string xslPath = HttpContext.Current.Server.MapPath(xslVPath);

            try
            {
                //TODO: Replace this with a HttpRequest and timeout to ensure the visitor is not left waiting for the file to load
                //Load the XML
                System.Xml.XmlDocument xmlDoc = new System.Xml.XmlDocument();
                xmlDoc.Load(rssPath);

                //Load the XSL
                System.Xml.Xsl.XslTransform xslDoc = new System.Xml.Xsl.XslTransform();
                xslDoc.Load(xslPath);
                
                StringBuilder sb = new StringBuilder();
                StringWriter sw = new StringWriter(sb);

                //Apply the XSL to the XML document
                xslDoc.Transform(xmlDoc, null, sw);

                //Append the resulting code to the output file
                output.Append(sb.ToString());
            }
            catch (Exception ex)
            {
                errorThrown = true;
                #region Debug output
                if (debugMode)
                {
                    //Log the exception to the dasBlog exception handler
                    ErrorTrace.Trace(TraceLevel.Error, ex);
                    output.AppendFormat("<ul style=\"\"><li><strong>RSS request failed :(</strong> <br />{0}</li></ul>", ex.ToString());
                }
                #endregion
            }

            //Save a cache of the returned RSS feed if no errors occured
            if (writeCache & !errorThrown)
            {
                //Find the cache's storage directory
                DirectoryInfo dir = new DirectoryInfo(HttpContext.Current.Server.MapPath(cacheVDir));
                //Check it exists
                if (!dir.Exists)
                {
                    dir.Create();
                    #region Debug output
                    if (debugMode)
                    {
                        output.AppendFormat("<strong>just created the directory:</strong> {0}<br />"HttpContext.Current.Server.MapPath(cacheVDir));
                    }
                    #endregion
                }
                //Create the file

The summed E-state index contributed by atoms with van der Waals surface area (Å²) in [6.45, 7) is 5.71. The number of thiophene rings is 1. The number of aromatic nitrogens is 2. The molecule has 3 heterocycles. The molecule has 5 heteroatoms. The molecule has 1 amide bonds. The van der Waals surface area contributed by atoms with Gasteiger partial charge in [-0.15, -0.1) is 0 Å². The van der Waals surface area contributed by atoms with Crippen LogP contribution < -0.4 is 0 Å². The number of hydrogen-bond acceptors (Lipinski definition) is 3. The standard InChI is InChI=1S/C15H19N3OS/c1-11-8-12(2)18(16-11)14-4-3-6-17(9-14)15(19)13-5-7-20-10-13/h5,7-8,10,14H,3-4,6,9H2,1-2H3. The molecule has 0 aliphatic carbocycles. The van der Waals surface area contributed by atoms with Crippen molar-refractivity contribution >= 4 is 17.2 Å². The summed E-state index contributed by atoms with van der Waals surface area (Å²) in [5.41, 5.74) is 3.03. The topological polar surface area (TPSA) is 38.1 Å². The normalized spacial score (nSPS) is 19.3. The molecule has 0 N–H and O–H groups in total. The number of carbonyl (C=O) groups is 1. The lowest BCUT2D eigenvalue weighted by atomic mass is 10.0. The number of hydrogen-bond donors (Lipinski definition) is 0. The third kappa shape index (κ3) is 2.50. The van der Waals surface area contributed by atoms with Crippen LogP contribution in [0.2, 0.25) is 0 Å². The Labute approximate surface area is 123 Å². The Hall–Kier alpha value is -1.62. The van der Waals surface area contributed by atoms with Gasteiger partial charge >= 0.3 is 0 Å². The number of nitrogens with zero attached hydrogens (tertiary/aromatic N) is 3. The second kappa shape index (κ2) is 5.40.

StreamWriter writer1 = File.CreateText(xmlPath);
                writer1.Write(output);
                writer1.Flush();
                writer1.Close();
                #region Debug output
                if (debugMode)
                {
                    output.Append("<strong>just wrote the new cache file</strong><br />");
                }
                #endregion
            }

            return output.ToString();
        }

        /// <summary>
        /// Worker method to identify the MD5 checksum of a string
        /// in this instance used to ensure the RSS file isn't already
        /// cached (based on the URL supplied)
        /// </summary>
        /// <param name="str"></param>
        /// <returns></returns>
        public static string GetMd5Sum(string str)
        {
            Encoder encoder1 = Encoding.Unicode.GetEncoder();
            byte[] buffer1 = new byte[str.Length * 2];
            encoder1.GetBytes(str.ToCharArray(), 0, str.Length, buffer1, 0true);
            byte[] buffer2 = new MD5CryptoServiceProvider().ComputeHash(buffer1);
            StringBuilder builder1 = new StringBuilder();
            for (int minsToCache = 0; minsToCache < buffer2.Length; minsToCache++)
            {
                builder1.Append(buffer2[minsToCache].ToString("X2"));
            }
            return builder1.ToString();
        }

    }
}

XSL that I use for Last.FM

<!DOCTYPE html PUBLIC "-//W3C//DTD XHTML 1.1//EN" "http://www.w3.org/TR/xhtml11/DTD/xhtml11.dtd">
<xsl:stylesheet version="1.0" xmlns:xsl="http://www.w3.org/1999/XSL/Transform">
  <xsl:output method="html" /> 
  <xsl:template match="/">
    <h2>Recent Tracks</h2>
    <ul>
    <xsl:for-each select="recenttracks/track">
        <li>
            <a href="{url}">
                <xsl:value-of select="artist" /> - <em><xsl:value-of disable-output-escaping="yes" select="name" /></em>
            </a>
        </li>
    </xsl:for-each>
    </ul>
    <p><a href="About-Last-FM.aspx" title="last.fm - The Social Music Revolution"><img alt="last.fm - The Social Music Revolution" src="images/lastfm_mini_black.gif" /></a></p>
  </xsl:template>
</xsl:stylesheet>

To use it on the blog template

<% GetRSS("LastFM.xsl", "http://ws.audioscrobbler.com/1.0/user/timgaunt/recenttracks.xml", 25, false)|tsd %>

This is a pretty crude way of doing it IMHO because the XSL transforms the stream directly, eventually I’ll update the code so it includes a timeout (as John’s did) and having seen the performance implications on my blog, make sure the request is made asynchronously.

FWIW I have set my cache value to 25minutes, I did have it as 1min for fun but it killed the blog, why have I set it to 25mins? Well, most of my tracks I would think are 2-3minutes long, as I list 10 tracks at a time that’s 20-30minutes listening time so it’ll still keep a fairly accurate overview of my tracks without having massive performance issues on my blog :)

Incase you don't want to or know how to create this macro as a DLL I have created it for you :)

dasBlog RSS feed macro" onclick="javascript:urchinTracker('/download/zip/TSDMacros_v1_23-02-07');" href="/tim/files/TSDMacros_v1_23-02-07.zip">Download the complete dasBlog RSS feed macro (4KB - MD5 Hash: e3d7d6320109fd07259e8d246b754f13)